However, they are still lessons, and by their very nature they make us stronger people. Smaller things can make us happy, and we notice things that many people do not, like flowers growing in the cracks of the pavement, or a bird's flight. Not moving so fast through life, we do get the time to 'stand and stare'. We learn what is really important to us when we are forced to give up most of our active life. We find out what our priorities really are when we have to take out of our lives the things that sapped our energy before, like negative people or tasks done out of guilt. We learn that the house does not have to be pristine, and that we might just be valuable people, even if we can't work. In a society built so much on achievement, it takes a long time to learn that we have a place in it just by being alive. Our achivement is getting through each day, and if we can find something to smile about, then we are doing well. We can laugh and joke and have fun just as much as the next person; we just can't run a marathon while doing it. If we appear happy, it is probably because we are happy. When you have a chronic illness, you learn that you can smile and be happy even if you can't leave the house. It is difficult, and self-pity does take over sometimes, but you cry, you moan and sniffle for a while, and then you carry on living. Being happy does not mean being better. I might still be in pain, or tired, or nauseous, but I can still be happy. It's what makes getting better worth it.

If, after all of that, you still choose to judge, then step into my shoes for a moment. My shoes that I may not use for weeks because I can't leave the house. Before you call me an attention-seeker, try the loneliness of losing most of your friends because you're too tired or too ill to see them or even talk to them. Before you say I am malingering, try lying in bed at night unable to sleep because you're in so much pain. Before you say that I would probably be better by now if I tried this or that treatment, try going through punishing regimes just to see if it'll make a difference, or having needles stuck in you to try and relieve the pain, or downing a cocktail of supplements and drugs just to be able to cope with life. Before you say that I'm just not trying hard enough, try getting through what you would call a normal day, but with CFS, and deal with the weeks of recovery that you need afterwards. And before you say that this is an 'easy ride', try the humiliation of someone else having to shower you because you can't hold your arms up. Try pretending that you're not hungry in a restaurant to hide the fact that you can't cut up your food. If you love to read, as I do, try not being able to - reading each word and not being able to make sense of it because of the fog in your brain. Try forgetting what you're saying in the middle of a sentence and try covering it up. Try feeling that no-one should want you because you're a burden, and that everyone who has to look after you will end up hating you because of it. Try not being able to kiss your lover because you're so nauseous, or not being able to have a conversation with a friend because you can't concentrate on it. Try losing every plan you ever made, and realising that, for the forseeable future, you can't make any more. You can't even plan what you're going to do tomorrow because you don't know how you'll be feeling. Try losing what you built your life towards. Try watching your life pass you by while your friends get degrees, jobs, get married and have children.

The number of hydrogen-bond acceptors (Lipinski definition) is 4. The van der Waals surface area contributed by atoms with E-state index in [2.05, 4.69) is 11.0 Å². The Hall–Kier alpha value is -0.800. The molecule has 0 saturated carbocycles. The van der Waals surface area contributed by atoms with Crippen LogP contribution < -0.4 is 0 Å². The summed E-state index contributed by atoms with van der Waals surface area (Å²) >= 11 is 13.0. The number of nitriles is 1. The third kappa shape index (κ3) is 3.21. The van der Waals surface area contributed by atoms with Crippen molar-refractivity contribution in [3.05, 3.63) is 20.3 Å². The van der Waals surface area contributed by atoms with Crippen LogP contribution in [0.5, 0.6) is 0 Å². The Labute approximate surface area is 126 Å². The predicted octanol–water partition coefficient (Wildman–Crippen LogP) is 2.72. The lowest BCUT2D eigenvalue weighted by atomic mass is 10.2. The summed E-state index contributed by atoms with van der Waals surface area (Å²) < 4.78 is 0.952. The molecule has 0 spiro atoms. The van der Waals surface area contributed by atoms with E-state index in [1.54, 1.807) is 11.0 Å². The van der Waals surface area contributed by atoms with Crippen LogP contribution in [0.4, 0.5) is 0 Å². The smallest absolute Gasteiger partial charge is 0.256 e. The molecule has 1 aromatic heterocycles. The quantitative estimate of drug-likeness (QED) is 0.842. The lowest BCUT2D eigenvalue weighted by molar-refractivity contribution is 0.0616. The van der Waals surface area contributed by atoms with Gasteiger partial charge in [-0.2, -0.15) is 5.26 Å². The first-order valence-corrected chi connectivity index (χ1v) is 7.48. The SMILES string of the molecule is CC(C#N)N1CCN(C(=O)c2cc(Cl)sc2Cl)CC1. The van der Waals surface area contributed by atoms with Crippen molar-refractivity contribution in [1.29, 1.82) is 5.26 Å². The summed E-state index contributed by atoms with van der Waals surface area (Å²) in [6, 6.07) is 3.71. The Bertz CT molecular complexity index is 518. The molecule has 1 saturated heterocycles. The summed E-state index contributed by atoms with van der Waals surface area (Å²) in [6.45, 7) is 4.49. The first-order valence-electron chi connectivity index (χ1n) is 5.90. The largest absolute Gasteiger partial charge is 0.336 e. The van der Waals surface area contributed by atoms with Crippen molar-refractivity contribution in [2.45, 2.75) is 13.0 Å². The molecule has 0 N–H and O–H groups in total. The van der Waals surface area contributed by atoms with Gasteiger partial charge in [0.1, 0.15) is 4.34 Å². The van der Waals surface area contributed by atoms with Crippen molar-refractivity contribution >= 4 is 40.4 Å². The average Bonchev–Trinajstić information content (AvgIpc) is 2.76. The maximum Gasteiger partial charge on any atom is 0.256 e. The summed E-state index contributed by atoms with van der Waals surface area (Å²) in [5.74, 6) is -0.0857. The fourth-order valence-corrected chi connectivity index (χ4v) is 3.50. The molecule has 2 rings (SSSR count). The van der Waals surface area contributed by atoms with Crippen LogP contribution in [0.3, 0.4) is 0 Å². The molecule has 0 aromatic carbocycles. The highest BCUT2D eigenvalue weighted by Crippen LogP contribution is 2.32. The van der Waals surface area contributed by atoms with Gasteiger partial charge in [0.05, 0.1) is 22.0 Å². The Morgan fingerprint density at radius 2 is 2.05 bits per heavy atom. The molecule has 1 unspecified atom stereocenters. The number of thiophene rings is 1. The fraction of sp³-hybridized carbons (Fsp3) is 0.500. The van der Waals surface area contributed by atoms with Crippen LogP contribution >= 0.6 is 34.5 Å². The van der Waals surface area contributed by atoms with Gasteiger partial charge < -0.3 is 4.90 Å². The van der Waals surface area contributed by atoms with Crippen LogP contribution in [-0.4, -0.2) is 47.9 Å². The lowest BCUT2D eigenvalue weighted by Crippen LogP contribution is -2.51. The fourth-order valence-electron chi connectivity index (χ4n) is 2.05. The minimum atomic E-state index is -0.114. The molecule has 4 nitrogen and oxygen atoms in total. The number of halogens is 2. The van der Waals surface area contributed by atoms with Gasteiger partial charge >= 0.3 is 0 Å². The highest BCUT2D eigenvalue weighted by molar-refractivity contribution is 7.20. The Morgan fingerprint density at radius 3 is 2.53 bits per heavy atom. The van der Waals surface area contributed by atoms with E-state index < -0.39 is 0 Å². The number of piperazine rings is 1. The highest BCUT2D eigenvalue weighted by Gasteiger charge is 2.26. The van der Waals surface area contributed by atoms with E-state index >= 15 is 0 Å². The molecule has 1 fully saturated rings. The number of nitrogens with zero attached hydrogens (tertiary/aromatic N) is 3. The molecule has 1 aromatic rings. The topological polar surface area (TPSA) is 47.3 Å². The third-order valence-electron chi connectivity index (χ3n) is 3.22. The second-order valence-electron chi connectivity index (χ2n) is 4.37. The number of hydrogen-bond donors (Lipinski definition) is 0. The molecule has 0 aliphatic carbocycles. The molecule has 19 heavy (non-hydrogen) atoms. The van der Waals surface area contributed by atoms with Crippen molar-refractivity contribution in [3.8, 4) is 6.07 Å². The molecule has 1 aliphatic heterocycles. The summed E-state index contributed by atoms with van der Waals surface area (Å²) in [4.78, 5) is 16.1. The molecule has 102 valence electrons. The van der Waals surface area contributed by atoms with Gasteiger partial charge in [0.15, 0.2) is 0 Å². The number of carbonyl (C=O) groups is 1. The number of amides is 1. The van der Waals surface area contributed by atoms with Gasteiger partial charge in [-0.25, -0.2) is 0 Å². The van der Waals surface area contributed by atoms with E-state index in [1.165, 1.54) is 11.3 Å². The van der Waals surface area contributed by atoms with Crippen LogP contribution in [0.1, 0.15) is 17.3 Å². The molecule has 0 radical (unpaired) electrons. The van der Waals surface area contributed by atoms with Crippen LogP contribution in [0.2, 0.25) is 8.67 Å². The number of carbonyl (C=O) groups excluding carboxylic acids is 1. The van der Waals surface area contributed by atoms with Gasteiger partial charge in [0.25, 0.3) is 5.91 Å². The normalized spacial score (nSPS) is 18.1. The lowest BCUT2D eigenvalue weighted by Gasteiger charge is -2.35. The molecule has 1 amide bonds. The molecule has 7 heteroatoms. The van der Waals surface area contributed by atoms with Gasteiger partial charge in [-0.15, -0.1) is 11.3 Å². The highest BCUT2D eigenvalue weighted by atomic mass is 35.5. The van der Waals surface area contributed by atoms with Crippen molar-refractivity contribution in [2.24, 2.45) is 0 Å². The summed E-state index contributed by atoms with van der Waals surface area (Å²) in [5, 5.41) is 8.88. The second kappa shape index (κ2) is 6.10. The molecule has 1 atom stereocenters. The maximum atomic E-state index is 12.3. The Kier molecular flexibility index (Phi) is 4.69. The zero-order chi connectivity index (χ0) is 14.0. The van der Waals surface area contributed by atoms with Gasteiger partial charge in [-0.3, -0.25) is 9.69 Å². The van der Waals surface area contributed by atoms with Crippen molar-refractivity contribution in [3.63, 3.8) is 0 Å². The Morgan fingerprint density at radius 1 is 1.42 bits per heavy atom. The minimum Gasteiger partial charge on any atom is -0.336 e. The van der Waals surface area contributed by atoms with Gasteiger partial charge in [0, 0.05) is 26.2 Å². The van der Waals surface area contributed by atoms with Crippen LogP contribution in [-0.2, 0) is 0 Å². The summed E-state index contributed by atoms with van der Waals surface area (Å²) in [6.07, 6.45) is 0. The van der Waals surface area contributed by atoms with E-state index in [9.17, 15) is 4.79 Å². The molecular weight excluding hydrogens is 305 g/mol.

And, once you've tried all of that, and dealt with it because there's no other option, then try smiling and still keeping hope for the future. Try not to give up. If you can do all of that, then you might be in a position to judge me, but, until then, accept that we are far from weak. In fact, you may never see such strength as you see in us.




COPYRIGHT 2002 ALL RIGHTS RESERVED Fiona Brechin